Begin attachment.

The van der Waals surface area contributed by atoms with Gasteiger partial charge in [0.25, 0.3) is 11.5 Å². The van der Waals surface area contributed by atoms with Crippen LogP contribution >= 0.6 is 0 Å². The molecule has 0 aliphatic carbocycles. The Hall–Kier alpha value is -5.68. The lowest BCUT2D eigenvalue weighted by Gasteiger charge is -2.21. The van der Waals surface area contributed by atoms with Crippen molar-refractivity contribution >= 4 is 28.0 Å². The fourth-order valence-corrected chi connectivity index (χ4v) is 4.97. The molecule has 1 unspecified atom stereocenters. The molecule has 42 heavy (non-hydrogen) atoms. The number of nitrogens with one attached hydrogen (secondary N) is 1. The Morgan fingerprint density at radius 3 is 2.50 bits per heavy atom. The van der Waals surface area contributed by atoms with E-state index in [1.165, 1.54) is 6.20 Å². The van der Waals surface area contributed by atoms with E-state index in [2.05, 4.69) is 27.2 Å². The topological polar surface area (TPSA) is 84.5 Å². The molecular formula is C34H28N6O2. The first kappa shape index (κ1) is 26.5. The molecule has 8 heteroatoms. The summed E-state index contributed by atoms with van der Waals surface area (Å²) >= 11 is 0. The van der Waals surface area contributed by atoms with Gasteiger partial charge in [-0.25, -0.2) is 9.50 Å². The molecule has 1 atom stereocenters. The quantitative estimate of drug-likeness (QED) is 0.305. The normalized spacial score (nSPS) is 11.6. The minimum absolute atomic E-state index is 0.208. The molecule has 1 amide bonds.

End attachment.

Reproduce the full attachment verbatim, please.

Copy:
The van der Waals surface area contributed by atoms with Gasteiger partial charge in [0.25, 0.3) is 11.5 Å². The van der Waals surface area contributed by atoms with Crippen LogP contribution >= 0.6 is 0 Å². The molecule has 0 aliphatic carbocycles. The Hall–Kier alpha value is -5.68. The lowest BCUT2D eigenvalue weighted by Gasteiger charge is -2.21. The van der Waals surface area contributed by atoms with Crippen molar-refractivity contribution >= 4 is 28.0 Å². The fourth-order valence-corrected chi connectivity index (χ4v) is 4.97. The molecule has 1 unspecified atom stereocenters. The molecule has 42 heavy (non-hydrogen) atoms. The number of nitrogens with one attached hydrogen (secondary N) is 1. The Morgan fingerprint density at radius 3 is 2.50 bits per heavy atom. The van der Waals surface area contributed by atoms with E-state index in [1.165, 1.54) is 6.20 Å². The van der Waals surface area contributed by atoms with E-state index in [2.05, 4.69) is 27.2 Å². The topological polar surface area (TPSA) is 84.5 Å². The molecular formula is C34H28N6O2. The first kappa shape index (κ1) is 26.5. The molecule has 8 heteroatoms. The summed E-state index contributed by atoms with van der Waals surface area (Å²) >= 11 is 0. The van der Waals surface area contributed by atoms with Gasteiger partial charge in [-0.25, -0.2) is 9.50 Å². The molecule has 1 atom stereocenters. The quantitative estimate of drug-likeness (QED) is 0.305. The normalized spacial score (nSPS) is 11.6. The minimum absolute atomic E-state index is 0.208. The molecule has 1 amide bonds.